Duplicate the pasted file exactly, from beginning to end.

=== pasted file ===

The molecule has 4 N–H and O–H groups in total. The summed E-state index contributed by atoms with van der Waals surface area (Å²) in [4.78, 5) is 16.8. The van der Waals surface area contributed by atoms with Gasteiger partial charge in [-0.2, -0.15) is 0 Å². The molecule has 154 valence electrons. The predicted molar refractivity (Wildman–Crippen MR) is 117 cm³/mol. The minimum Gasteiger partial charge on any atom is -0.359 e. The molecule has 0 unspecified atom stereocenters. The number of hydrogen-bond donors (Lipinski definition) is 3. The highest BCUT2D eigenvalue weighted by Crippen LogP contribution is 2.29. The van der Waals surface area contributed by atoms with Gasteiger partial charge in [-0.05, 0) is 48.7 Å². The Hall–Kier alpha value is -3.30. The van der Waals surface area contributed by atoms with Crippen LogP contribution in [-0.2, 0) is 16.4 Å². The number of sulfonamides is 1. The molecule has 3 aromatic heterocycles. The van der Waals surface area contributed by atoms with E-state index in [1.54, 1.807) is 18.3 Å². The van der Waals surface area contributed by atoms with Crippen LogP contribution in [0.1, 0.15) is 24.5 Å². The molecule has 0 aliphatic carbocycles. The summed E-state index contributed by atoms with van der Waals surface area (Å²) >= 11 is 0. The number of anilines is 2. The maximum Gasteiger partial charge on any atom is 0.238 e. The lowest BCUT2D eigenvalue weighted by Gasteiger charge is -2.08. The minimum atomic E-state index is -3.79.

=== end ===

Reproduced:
The molecule has 4 N–H and O–H groups in total. The summed E-state index contributed by atoms with van der Waals surface area (Å²) in [4.78, 5) is 16.8. The van der Waals surface area contributed by atoms with Gasteiger partial charge in [-0.2, -0.15) is 0 Å². The molecule has 154 valence electrons. The predicted molar refractivity (Wildman–Crippen MR) is 117 cm³/mol. The minimum Gasteiger partial charge on any atom is -0.359 e. The molecule has 0 unspecified atom stereocenters. The number of hydrogen-bond donors (Lipinski definition) is 3. The highest BCUT2D eigenvalue weighted by Crippen LogP contribution is 2.29. The van der Waals surface area contributed by atoms with Gasteiger partial charge in [-0.05, 0) is 48.7 Å². The Hall–Kier alpha value is -3.30. The van der Waals surface area contributed by atoms with Crippen LogP contribution in [-0.2, 0) is 16.4 Å². The number of sulfonamides is 1. The molecule has 3 aromatic heterocycles. The van der Waals surface area contributed by atoms with E-state index in [1.54, 1.807) is 18.3 Å². The van der Waals surface area contributed by atoms with Crippen LogP contribution in [0.1, 0.15) is 24.5 Å². The molecule has 0 aliphatic carbocycles. The summed E-state index contributed by atoms with van der Waals surface area (Å²) >= 11 is 0. The number of anilines is 2. The maximum Gasteiger partial charge on any atom is 0.238 e. The lowest BCUT2D eigenvalue weighted by Gasteiger charge is -2.08. The minimum atomic E-state index is -3.79.